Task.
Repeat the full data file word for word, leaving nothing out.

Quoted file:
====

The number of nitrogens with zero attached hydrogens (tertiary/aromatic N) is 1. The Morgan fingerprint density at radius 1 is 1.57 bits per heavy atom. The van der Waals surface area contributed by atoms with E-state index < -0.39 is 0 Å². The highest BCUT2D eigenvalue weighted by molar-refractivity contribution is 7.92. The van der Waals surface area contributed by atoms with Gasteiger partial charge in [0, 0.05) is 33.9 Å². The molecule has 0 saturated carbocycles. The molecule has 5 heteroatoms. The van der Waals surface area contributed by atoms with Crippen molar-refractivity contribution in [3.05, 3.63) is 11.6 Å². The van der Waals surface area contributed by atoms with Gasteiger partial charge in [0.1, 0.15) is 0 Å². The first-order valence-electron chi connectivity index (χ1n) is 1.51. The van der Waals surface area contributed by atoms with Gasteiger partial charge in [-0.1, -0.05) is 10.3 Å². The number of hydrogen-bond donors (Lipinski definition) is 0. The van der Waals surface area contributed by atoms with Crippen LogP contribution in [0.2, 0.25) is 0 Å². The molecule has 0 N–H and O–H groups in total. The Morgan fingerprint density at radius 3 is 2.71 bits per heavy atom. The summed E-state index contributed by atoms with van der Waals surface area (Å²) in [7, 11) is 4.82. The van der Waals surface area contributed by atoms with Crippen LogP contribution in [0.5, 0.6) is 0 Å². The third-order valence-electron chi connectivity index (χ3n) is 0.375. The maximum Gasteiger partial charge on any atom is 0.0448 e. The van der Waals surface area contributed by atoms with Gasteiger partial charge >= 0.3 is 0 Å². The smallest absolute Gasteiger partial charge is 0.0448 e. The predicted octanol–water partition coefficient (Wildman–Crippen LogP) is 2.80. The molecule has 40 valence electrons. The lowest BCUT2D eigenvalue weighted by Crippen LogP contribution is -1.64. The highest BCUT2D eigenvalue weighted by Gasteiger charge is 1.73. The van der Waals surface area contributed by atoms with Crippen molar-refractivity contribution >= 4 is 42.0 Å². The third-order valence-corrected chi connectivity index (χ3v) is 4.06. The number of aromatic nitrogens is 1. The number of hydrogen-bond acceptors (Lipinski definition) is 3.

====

The number of nitrogens with zero attached hydrogens (tertiary/aromatic N) is 1. The Morgan fingerprint density at radius 1 is 1.57 bits per heavy atom. The van der Waals surface area contributed by atoms with E-state index < -0.39 is 0 Å². The highest BCUT2D eigenvalue weighted by molar-refractivity contribution is 7.92. The van der Waals surface area contributed by atoms with Gasteiger partial charge in [0, 0.05) is 33.9 Å². The molecule has 0 saturated carbocycles. The molecule has 5 heteroatoms. The van der Waals surface area contributed by atoms with Crippen molar-refractivity contribution in [3.05, 3.63) is 11.6 Å². The van der Waals surface area contributed by atoms with Gasteiger partial charge in [0.1, 0.15) is 0 Å². The first-order valence-electron chi connectivity index (χ1n) is 1.51. The van der Waals surface area contributed by atoms with Gasteiger partial charge in [-0.1, -0.05) is 10.3 Å². The number of hydrogen-bond donors (Lipinski definition) is 0. The van der Waals surface area contributed by atoms with Crippen LogP contribution in [0.2, 0.25) is 0 Å². The molecule has 0 N–H and O–H groups in total. The Morgan fingerprint density at radius 3 is 2.71 bits per heavy atom. The summed E-state index contributed by atoms with van der Waals surface area (Å²) in [7, 11) is 4.82. The van der Waals surface area contributed by atoms with Crippen LogP contribution in [0.5, 0.6) is 0 Å². The third-order valence-electron chi connectivity index (χ3n) is 0.375. The maximum Gasteiger partial charge on any atom is 0.0448 e. The van der Waals surface area contributed by atoms with Gasteiger partial charge >= 0.3 is 0 Å². The smallest absolute Gasteiger partial charge is 0.0448 e. The predicted octanol–water partition coefficient (Wildman–Crippen LogP) is 2.80. The molecule has 40 valence electrons. The lowest BCUT2D eigenvalue weighted by Crippen LogP contribution is -1.64. The highest BCUT2D eigenvalue weighted by Gasteiger charge is 1.73. The van der Waals surface area contributed by atoms with Crippen molar-refractivity contribution >= 4 is 42.0 Å². The third-order valence-corrected chi connectivity index (χ3v) is 4.06. The number of aromatic nitrogens is 1. The number of hydrogen-bond acceptors (Lipinski definition) is 3.